Monday, September 29, 2014

Your word is a lamp unto my feet

If there is any encouragement in Christ,

any solace in love,

any participation in the Spirit,

any compassion and mercy,

complete my joy by being of the same mind,
with the same love,

united in heart, thinking one thing.

Do nothing out of selfishness or out of vainglory;

rather, humbly regard others as more important than yourselves,

each looking out not for his own interests,

but also for those of others.


Have in you the same attitude

that is also in Christ Jesus,

Who, though he was in the form of God,

did not regard equality with God

something to be grasped.

Rather, he emptied himself,

taking the form of a slave...


Hearing these words in the second reading yesterday made me think about how often they have had an influence on me, and how they form a kind of breadcrumb path through my life from my high school seminary days to the present. There’s a kind of joke among us that the answer to any question in theology is, “It’s the paschal mystery, stupid!” And the only thing that makes it funny is discovering how, as I get older, it’s true, and how it renders a lot of pop psychology and goofy self-help rhetoric of secular theology moot and useless. Still, these are dangerous words, and there is great folly in them until one remembers that they are part of divine revelation, words of faith, and that they mark a path through other theologies and competing wisdom. Paul's words to the Philippians begin, for me, at least, to make sense of the world, and of everything else I know. I expect, for instance, that the pattern of God, life at the heart of what appears to be death, will be found stamped on any discoveries made about energy and matter at the Large Hadron Collider. If the paschal mystery is true, it is true of the quanta as it is in human history.

The place I find myself in my meditation on God and Christ and what that means in my life is right here in Paul’s kenosis hymn in Philippians, and in a sense it has been from about 1969 or ’70. It’s in this place where agape and kenosis meet, where being and doing are the same thing, that I find myself. Christ the Icon, one of my later CDs, is anchored between this thought and another great Pauline insight, that Christ is the icon of the invisible God, the visible reality revealing the invisible, his humanity a created and finite touchstone to the uncreated and infinite. Taken together with the inspired and breath-catching insight we find in Romans and First Corinthians about the community of believers as the mystical body of Christ, that is, the icon or visible representation of the invisible reality of the “glorified” Christ, these passages are the matrix of everything I’ve learned and tried to live, preach, and understand in my life.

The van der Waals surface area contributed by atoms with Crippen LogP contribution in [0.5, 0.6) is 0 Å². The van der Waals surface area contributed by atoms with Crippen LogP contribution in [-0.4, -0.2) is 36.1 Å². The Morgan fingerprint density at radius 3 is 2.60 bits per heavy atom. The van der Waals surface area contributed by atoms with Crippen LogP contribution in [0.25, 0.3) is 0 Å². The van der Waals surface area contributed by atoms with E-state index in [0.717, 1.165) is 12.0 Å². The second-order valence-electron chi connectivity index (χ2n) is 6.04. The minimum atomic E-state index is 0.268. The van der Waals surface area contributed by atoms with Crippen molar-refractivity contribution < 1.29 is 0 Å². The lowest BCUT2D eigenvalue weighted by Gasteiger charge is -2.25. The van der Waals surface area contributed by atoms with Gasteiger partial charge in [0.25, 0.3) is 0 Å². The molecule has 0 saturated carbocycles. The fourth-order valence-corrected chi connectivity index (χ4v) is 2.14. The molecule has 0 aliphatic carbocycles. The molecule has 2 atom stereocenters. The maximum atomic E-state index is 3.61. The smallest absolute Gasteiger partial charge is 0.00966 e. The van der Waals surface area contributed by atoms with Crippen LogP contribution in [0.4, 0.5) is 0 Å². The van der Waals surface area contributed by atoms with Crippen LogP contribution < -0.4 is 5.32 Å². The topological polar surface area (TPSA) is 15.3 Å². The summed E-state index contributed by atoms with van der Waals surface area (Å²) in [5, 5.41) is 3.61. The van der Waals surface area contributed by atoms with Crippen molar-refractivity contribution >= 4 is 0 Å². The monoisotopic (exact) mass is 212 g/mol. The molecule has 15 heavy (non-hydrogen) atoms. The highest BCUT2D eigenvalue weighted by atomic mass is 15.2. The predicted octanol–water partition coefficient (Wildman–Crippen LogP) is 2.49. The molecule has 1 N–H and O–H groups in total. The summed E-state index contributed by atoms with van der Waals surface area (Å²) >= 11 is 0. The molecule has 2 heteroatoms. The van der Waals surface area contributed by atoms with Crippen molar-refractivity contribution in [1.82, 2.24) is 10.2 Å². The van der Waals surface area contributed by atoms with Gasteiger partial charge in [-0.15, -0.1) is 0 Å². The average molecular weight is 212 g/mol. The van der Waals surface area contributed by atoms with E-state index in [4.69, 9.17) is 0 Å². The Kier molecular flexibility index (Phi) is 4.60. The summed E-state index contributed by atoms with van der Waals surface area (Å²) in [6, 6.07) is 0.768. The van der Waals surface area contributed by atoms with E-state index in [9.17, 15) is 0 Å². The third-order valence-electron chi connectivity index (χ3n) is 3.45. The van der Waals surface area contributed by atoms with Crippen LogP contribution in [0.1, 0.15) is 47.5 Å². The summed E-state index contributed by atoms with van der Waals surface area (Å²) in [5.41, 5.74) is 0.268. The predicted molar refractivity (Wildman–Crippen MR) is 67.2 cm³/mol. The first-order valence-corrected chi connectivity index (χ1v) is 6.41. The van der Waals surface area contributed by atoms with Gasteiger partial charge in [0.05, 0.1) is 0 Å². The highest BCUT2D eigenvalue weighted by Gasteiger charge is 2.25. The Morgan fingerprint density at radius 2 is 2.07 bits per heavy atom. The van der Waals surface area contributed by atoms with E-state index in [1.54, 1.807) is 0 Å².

It’s not that I know anything at all that everyone else doesn’t know, it’s just that these scriptures have helped me make sense of my life, and have a particular reality for me right now. I’ve come to appreciate the mystery of God as agape, and how that mystery is the same as the mystery of the kenosis of Christ. It is how creation and “redemption” (I don’t really like that word, but you’ll know what I mean, at least) are the same; how the emptying of God in creation and in Christ Jesus are the same. It is how John speaks of the incarnation of the Logos, the washing of the feet of the Twelve at the Last Supper, and the death and resurrection of Jesus with the sending of the Holy Spirit upon the church as all the same movement of God, outward, in self-emptying love, always, from before the first moment of time until beyond the last one.